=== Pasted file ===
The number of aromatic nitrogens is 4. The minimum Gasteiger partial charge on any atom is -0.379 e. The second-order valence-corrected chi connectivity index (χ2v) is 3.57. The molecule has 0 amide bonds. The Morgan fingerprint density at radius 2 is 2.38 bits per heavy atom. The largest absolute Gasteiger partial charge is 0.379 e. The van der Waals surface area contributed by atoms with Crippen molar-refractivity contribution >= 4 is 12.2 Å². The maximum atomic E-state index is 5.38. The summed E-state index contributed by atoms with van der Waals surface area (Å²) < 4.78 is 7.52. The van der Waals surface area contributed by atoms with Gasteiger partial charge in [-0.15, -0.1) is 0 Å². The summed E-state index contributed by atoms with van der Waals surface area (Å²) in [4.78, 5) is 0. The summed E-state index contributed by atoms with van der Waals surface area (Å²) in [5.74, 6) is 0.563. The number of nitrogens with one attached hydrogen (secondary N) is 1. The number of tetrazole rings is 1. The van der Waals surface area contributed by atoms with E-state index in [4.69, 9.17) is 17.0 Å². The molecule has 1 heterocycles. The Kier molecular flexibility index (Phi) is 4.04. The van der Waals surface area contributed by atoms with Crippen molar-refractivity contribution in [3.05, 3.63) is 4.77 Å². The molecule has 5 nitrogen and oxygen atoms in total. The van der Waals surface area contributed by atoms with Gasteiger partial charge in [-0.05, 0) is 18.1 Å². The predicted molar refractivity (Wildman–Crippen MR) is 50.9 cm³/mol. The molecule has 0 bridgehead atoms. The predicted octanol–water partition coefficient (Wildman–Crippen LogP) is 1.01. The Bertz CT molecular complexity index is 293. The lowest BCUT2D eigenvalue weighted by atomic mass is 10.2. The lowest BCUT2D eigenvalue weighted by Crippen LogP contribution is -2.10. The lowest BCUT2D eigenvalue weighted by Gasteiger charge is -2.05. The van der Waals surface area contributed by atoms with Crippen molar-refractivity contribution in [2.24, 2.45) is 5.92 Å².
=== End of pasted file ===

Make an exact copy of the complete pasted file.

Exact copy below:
The number of aromatic nitrogens is 4. The minimum Gasteiger partial charge on any atom is -0.379 e. The second-order valence-corrected chi connectivity index (χ2v) is 3.57. The molecule has 0 amide bonds. The Morgan fingerprint density at radius 2 is 2.38 bits per heavy atom. The largest absolute Gasteiger partial charge is 0.379 e. The van der Waals surface area contributed by atoms with Crippen molar-refractivity contribution >= 4 is 12.2 Å². The maximum atomic E-state index is 5.38. The summed E-state index contributed by atoms with van der Waals surface area (Å²) < 4.78 is 7.52. The van der Waals surface area contributed by atoms with Gasteiger partial charge in [-0.15, -0.1) is 0 Å². The summed E-state index contributed by atoms with van der Waals surface area (Å²) in [4.78, 5) is 0. The summed E-state index contributed by atoms with van der Waals surface area (Å²) in [5.74, 6) is 0.563. The number of nitrogens with one attached hydrogen (secondary N) is 1. The number of tetrazole rings is 1. The van der Waals surface area contributed by atoms with E-state index in [4.69, 9.17) is 17.0 Å². The molecule has 1 heterocycles. The Kier molecular flexibility index (Phi) is 4.04. The van der Waals surface area contributed by atoms with Crippen molar-refractivity contribution in [3.05, 3.63) is 4.77 Å². The molecule has 5 nitrogen and oxygen atoms in total. The van der Waals surface area contributed by atoms with Gasteiger partial charge in [-0.05, 0) is 18.1 Å². The predicted molar refractivity (Wildman–Crippen MR) is 50.9 cm³/mol. The molecule has 0 bridgehead atoms. The predicted octanol–water partition coefficient (Wildman–Crippen LogP) is 1.01. The Bertz CT molecular complexity index is 293. The lowest BCUT2D eigenvalue weighted by atomic mass is 10.2. The lowest BCUT2D eigenvalue weighted by Crippen LogP contribution is -2.10. The lowest BCUT2D eigenvalue weighted by Gasteiger charge is -2.05. The van der Waals surface area contributed by atoms with Crippen molar-refractivity contribution in [2.24, 2.45) is 5.92 Å².